##
## Number of Fisher Scoring iterations: 6

Call: The model formula.

Deviance Residuals: Deviance residuals are approximately normally distributed if the model is specified correctly. Here, it shows a little bit of skeweness since median is not quite zero.

Coefficients: The Poisson regression coefficients, standard errors, z-scores, and p-values for each variable.

For continuous predictor variables, the coefficient estimate is the expected log count of the response variable for a one-unit increase in a continuous predictor. For example, the coefficient for \$math_score is 0.07. This means that the expected increase in log award number for a one-unit increase in math is 0.07.

For categorical predictor variables, the coefficient estimate is the expected difference in log count between the baseline level (in this case, academic) and each other level. For example, the expected difference in log count for general compared to academic is -1.08. The expected difference in log count for vocational compared to academic is -0.7: students in general and vocation programs got fewer awards than students in academic programs.

Deviance: The residual deviance can be used to test for the goodness of fit of the overall model. The residual deviance is the difference between the deviance of the current model and the maximum deviance of the ideal model where the predicted values are identical to the observed. The smaller the residual deviance, the better the model fit.

### Model checking

First, we can eyeball this by checking if the residual deviance is similar to the residual degrees of freedom (it should be, because the variance and the mean should be the same).

If the residual deviance is larger than residual degrees of freedom, this suggests that there is extra, unexplained variation in the response (overdispersion). Overdispersion can be compensated for by refitting the model using quasi-Poisson rather than Poisson errors.

Second, we can explicitly run a goodness-of-fit test.

pchisq(m1\$deviance, m1\$df.residual, lower.tail = FALSE)
## [1] 0.6182274

If the residual difference is small enough, the goodness of fit test will not be significant, indicating that the model fits the data.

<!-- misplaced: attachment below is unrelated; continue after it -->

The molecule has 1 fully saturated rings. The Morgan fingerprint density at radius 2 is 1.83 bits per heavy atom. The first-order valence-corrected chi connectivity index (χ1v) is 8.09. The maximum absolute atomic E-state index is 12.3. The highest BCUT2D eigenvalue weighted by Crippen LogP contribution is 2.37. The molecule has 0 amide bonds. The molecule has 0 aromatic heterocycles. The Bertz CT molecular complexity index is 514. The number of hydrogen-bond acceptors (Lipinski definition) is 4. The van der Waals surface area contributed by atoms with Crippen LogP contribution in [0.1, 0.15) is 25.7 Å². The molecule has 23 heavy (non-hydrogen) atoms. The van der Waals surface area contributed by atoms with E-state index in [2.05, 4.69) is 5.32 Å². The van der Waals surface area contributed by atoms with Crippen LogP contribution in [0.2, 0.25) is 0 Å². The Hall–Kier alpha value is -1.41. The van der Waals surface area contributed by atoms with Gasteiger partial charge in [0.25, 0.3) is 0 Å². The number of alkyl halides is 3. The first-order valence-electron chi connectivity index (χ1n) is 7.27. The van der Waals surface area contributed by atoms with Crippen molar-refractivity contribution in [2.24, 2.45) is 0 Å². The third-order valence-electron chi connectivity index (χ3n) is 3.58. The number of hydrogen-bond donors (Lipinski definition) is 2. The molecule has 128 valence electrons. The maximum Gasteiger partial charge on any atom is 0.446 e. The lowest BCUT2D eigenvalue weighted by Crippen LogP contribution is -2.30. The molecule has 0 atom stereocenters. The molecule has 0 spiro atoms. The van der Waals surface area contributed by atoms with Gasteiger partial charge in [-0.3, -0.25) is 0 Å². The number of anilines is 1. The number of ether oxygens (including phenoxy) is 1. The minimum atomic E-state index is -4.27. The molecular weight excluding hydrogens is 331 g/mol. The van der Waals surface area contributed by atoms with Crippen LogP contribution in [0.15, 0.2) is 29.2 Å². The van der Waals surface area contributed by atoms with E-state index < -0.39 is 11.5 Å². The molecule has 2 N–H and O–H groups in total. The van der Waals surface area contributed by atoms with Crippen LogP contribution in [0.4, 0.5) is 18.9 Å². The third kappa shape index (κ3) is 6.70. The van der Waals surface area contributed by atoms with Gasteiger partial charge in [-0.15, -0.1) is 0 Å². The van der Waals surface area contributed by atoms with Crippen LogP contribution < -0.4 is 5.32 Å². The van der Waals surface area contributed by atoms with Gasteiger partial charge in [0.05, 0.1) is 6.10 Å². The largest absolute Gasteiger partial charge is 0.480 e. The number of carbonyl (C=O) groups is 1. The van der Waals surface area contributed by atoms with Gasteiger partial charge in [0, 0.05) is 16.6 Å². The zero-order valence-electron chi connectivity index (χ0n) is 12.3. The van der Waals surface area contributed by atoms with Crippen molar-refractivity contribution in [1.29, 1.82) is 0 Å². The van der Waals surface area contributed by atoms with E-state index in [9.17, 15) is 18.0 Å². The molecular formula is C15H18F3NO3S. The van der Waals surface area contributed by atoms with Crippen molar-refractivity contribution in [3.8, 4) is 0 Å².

We can test the overall effect of \$program by comparing the deviance of the full model with the deviance of the model excluding \$program.

## make new model without program
m2 <- glm(num_awards ~ math_score,
family = 'poisson', data = dat)

## test model differences with chi square test
anova(m2, m1, test = "Chisq")
## Analysis of Deviance Table
##
## Model 1: num_awards ~ math_score
## Model 2: num_awards ~ program + math_score
##   Resid. Df Resid. Dev Df Deviance  Pr(>Chi)
## 1       198     204.02
## 2       196     189.45  2   14.572 0.0006852 ***
## ---
## Signif. codes:  0 '***' 0.001 '**' 0.01 '*' 0.05 '.' 0.1 ' ' 1

The two degree-of-freedom chi-square test indicates that \$program is a statistically significant predictor of \$num_awards, so we keep our original model.

### Plotting the model

We first need to calculate and store predicted values for each row in the original dataset (we have enough data here that, at least for our purposes, we do not need to generate a new vector of math_scores).

dat\$phat <- predict(m1, type = "response")

To plot them, we need to order the data by \$program and \$math_score

dat2 <- dat[order(dat\$program, dat\$math_score), ]

Now, we can plot the data points (adding some jitter to the counts, so that we can see the individual points), and add the predicted lines.

plot(jitter(dat\$num_awards) ~ math_score, data = dat, col = program, pch = 20)
lines(phat ~ math_score, data = dat2[dat2\$program == 'academic', ])
lines(phat ~ math_score, data = dat2[dat2\$program == 'general', ], col = 2)
lines(phat ~ math_score, data = dat2[dat2\$program == 'vocational', ], col = 3)

Note: In the call to predict(), we could leave out type = "response". This would generate predicted values on the log scale, and we would need to antilog (exponentiate) them to get counts.

dat\$phat.log <- predict(m1)
dat\$phat.exp <- exp(dat\$phat.log)
##   student num_awards    program math_score       phat   phat.log
## 1       1          0 vocational         40 0.12603202 -2.0712193
## 2       2          0 vocational         33 0.07712822 -2.5622861
## 3       3          0   academic         48 0.45115236 -0.7959502
## 4       4          1   academic         41 0.27609315 -1.2870170
## 5       5          1   academic         43 0.31767953 -1.1467122
## 6       6          0   academic         46 0.39209349 -0.9362550
##     phat.exp
## 1 0.12603202
## 2 0.07712822
## 3 0.45115236
## 4 0.27609315
## 5 0.31767953
## 6 0.39209349